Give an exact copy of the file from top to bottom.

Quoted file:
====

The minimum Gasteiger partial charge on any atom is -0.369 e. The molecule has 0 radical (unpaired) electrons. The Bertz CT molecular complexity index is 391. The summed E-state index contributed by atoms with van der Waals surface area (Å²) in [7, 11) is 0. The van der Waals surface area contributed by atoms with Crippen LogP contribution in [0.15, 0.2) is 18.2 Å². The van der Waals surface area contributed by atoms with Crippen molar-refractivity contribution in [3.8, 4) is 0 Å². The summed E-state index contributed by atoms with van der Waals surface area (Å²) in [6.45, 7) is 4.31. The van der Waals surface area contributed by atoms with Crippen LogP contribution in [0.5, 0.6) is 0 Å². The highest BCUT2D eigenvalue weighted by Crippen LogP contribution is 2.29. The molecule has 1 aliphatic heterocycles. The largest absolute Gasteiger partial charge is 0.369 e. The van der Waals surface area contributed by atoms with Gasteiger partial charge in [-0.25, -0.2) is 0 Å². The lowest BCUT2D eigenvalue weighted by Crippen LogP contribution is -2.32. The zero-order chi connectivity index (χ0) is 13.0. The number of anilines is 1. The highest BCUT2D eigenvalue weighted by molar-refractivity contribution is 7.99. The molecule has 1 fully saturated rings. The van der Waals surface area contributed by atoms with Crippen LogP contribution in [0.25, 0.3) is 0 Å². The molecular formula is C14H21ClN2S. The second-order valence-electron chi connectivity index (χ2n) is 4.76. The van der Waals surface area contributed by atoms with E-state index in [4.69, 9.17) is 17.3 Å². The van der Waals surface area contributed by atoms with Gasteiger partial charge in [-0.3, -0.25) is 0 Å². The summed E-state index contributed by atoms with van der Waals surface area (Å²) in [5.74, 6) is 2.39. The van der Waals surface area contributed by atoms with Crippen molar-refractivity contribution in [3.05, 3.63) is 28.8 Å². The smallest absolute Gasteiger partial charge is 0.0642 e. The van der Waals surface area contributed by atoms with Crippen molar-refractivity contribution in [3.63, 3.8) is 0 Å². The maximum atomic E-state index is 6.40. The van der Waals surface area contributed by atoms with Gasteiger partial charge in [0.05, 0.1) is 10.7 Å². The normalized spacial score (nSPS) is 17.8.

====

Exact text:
The minimum Gasteiger partial charge on any atom is -0.369 e. The molecule has 0 radical (unpaired) electrons. The Bertz CT molecular complexity index is 391. The summed E-state index contributed by atoms with van der Waals surface area (Å²) in [7, 11) is 0. The van der Waals surface area contributed by atoms with Crippen LogP contribution in [0.15, 0.2) is 18.2 Å². The van der Waals surface area contributed by atoms with Crippen molar-refractivity contribution in [3.8, 4) is 0 Å². The summed E-state index contributed by atoms with van der Waals surface area (Å²) in [6.45, 7) is 4.31. The van der Waals surface area contributed by atoms with Crippen LogP contribution in [0.5, 0.6) is 0 Å². The highest BCUT2D eigenvalue weighted by Crippen LogP contribution is 2.29. The molecule has 1 aliphatic heterocycles. The largest absolute Gasteiger partial charge is 0.369 e. The van der Waals surface area contributed by atoms with Gasteiger partial charge in [-0.25, -0.2) is 0 Å². The lowest BCUT2D eigenvalue weighted by Crippen LogP contribution is -2.32. The zero-order chi connectivity index (χ0) is 13.0. The number of anilines is 1. The highest BCUT2D eigenvalue weighted by molar-refractivity contribution is 7.99. The molecule has 1 fully saturated rings. The van der Waals surface area contributed by atoms with Crippen LogP contribution in [0.25, 0.3) is 0 Å². The molecular formula is C14H21ClN2S. The second-order valence-electron chi connectivity index (χ2n) is 4.76. The van der Waals surface area contributed by atoms with E-state index in [4.69, 9.17) is 17.3 Å². The van der Waals surface area contributed by atoms with Gasteiger partial charge in [-0.3, -0.25) is 0 Å². The summed E-state index contributed by atoms with van der Waals surface area (Å²) in [5.74, 6) is 2.39. The van der Waals surface area contributed by atoms with Crippen molar-refractivity contribution in [3.05, 3.63) is 28.8 Å². The smallest absolute Gasteiger partial charge is 0.0642 e. The van der Waals surface area contributed by atoms with Crippen molar-refractivity contribution in [3.63, 3.8) is 0 Å². The maximum atomic E-state index is 6.40. The van der Waals surface area contributed by atoms with Gasteiger partial charge in [0.05, 0.1) is 10.7 Å². The normalized spacial score (nSPS) is 17.8.